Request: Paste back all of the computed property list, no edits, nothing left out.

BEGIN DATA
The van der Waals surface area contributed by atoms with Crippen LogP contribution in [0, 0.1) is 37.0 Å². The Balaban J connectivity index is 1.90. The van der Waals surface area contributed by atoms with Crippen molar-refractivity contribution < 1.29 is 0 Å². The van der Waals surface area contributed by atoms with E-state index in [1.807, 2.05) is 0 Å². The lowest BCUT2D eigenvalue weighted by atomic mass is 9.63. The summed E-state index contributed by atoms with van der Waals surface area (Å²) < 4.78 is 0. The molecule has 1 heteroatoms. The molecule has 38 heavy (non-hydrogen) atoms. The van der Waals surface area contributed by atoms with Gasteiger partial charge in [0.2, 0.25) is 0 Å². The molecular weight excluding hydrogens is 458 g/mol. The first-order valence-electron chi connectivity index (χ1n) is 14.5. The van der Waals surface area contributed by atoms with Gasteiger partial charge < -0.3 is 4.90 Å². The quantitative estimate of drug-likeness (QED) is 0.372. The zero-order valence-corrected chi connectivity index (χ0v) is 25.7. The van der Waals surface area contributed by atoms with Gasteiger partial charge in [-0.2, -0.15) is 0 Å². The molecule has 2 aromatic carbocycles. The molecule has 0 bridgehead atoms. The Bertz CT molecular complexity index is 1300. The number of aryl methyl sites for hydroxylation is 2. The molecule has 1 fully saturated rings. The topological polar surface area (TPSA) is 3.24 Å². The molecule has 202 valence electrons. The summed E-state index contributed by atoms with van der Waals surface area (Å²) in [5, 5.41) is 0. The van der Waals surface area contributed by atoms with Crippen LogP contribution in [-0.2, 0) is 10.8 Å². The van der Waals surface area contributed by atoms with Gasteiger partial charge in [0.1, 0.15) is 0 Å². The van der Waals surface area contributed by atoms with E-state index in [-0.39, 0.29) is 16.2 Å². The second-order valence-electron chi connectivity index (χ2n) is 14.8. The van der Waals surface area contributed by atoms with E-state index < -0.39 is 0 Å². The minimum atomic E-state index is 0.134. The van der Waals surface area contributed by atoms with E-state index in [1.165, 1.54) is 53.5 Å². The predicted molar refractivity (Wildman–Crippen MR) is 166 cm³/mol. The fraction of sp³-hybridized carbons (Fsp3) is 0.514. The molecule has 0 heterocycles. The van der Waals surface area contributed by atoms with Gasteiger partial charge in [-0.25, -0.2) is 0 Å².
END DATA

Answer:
The van der Waals surface area contributed by atoms with Crippen LogP contribution in [0, 0.1) is 37.0 Å². The Balaban J connectivity index is 1.90. The van der Waals surface area contributed by atoms with Crippen molar-refractivity contribution < 1.29 is 0 Å². The van der Waals surface area contributed by atoms with E-state index in [1.807, 2.05) is 0 Å². The lowest BCUT2D eigenvalue weighted by atomic mass is 9.63. The summed E-state index contributed by atoms with van der Waals surface area (Å²) < 4.78 is 0. The molecule has 1 heteroatoms. The molecule has 38 heavy (non-hydrogen) atoms. The van der Waals surface area contributed by atoms with Gasteiger partial charge in [0.2, 0.25) is 0 Å². The molecular weight excluding hydrogens is 458 g/mol. The first-order valence-electron chi connectivity index (χ1n) is 14.5. The van der Waals surface area contributed by atoms with Gasteiger partial charge < -0.3 is 4.90 Å². The quantitative estimate of drug-likeness (QED) is 0.372. The zero-order valence-corrected chi connectivity index (χ0v) is 25.7. The van der Waals surface area contributed by atoms with Gasteiger partial charge in [-0.2, -0.15) is 0 Å². The molecule has 2 aromatic carbocycles. The molecule has 0 bridgehead atoms. The Bertz CT molecular complexity index is 1300. The number of aryl methyl sites for hydroxylation is 2. The molecule has 1 fully saturated rings. The topological polar surface area (TPSA) is 3.24 Å². The molecule has 202 valence electrons. The summed E-state index contributed by atoms with van der Waals surface area (Å²) in [5, 5.41) is 0. The van der Waals surface area contributed by atoms with Crippen LogP contribution in [-0.2, 0) is 10.8 Å². The van der Waals surface area contributed by atoms with Gasteiger partial charge in [0.1, 0.15) is 0 Å². The van der Waals surface area contributed by atoms with E-state index in [-0.39, 0.29) is 16.2 Å². The second-order valence-electron chi connectivity index (χ2n) is 14.8. The van der Waals surface area contributed by atoms with E-state index < -0.39 is 0 Å². The minimum atomic E-state index is 0.134. The van der Waals surface area contributed by atoms with E-state index in [1.165, 1.54) is 53.5 Å². The predicted molar refractivity (Wildman–Crippen MR) is 166 cm³/mol. The fraction of sp³-hybridized carbons (Fsp3) is 0.514. The molecule has 0 heterocycles. The van der Waals surface area contributed by atoms with Gasteiger partial charge in [-0.25, -0.2) is 0 Å².